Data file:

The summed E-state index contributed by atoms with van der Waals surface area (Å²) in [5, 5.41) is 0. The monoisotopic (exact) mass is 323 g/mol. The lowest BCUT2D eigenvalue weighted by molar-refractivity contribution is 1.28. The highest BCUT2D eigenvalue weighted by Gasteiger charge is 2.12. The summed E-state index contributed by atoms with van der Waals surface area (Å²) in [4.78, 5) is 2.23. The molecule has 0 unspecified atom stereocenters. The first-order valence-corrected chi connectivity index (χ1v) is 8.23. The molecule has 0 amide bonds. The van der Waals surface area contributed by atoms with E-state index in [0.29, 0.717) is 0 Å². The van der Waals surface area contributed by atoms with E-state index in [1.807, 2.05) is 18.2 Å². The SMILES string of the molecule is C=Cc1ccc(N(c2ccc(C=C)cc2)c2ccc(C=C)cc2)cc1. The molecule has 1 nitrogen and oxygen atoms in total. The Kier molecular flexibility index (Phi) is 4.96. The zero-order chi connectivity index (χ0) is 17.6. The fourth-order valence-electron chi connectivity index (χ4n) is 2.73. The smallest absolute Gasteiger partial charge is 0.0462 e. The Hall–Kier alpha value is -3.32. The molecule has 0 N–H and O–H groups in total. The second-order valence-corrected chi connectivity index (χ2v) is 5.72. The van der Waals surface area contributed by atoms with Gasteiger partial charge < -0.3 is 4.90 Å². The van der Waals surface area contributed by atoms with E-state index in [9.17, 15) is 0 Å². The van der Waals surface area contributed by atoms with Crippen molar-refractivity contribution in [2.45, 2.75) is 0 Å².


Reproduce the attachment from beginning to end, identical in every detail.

The summed E-state index contributed by atoms with van der Waals surface area (Å²) in [5, 5.41) is 0. The monoisotopic (exact) mass is 323 g/mol. The lowest BCUT2D eigenvalue weighted by molar-refractivity contribution is 1.28. The highest BCUT2D eigenvalue weighted by Gasteiger charge is 2.12. The summed E-state index contributed by atoms with van der Waals surface area (Å²) in [4.78, 5) is 2.23. The molecule has 0 unspecified atom stereocenters. The first-order valence-corrected chi connectivity index (χ1v) is 8.23. The molecule has 0 amide bonds. The van der Waals surface area contributed by atoms with E-state index in [0.29, 0.717) is 0 Å². The van der Waals surface area contributed by atoms with E-state index in [1.807, 2.05) is 18.2 Å². The SMILES string of the molecule is C=Cc1ccc(N(c2ccc(C=C)cc2)c2ccc(C=C)cc2)cc1. The molecule has 1 nitrogen and oxygen atoms in total. The Kier molecular flexibility index (Phi) is 4.96. The zero-order chi connectivity index (χ0) is 17.6. The fourth-order valence-electron chi connectivity index (χ4n) is 2.73. The smallest absolute Gasteiger partial charge is 0.0462 e. The Hall–Kier alpha value is -3.32. The molecule has 0 N–H and O–H groups in total. The second-order valence-corrected chi connectivity index (χ2v) is 5.72. The van der Waals surface area contributed by atoms with Gasteiger partial charge < -0.3 is 4.90 Å². The van der Waals surface area contributed by atoms with E-state index in [9.17, 15) is 0 Å². The van der Waals surface area contributed by atoms with Crippen molar-refractivity contribution in [2.45, 2.75) is 0 Å².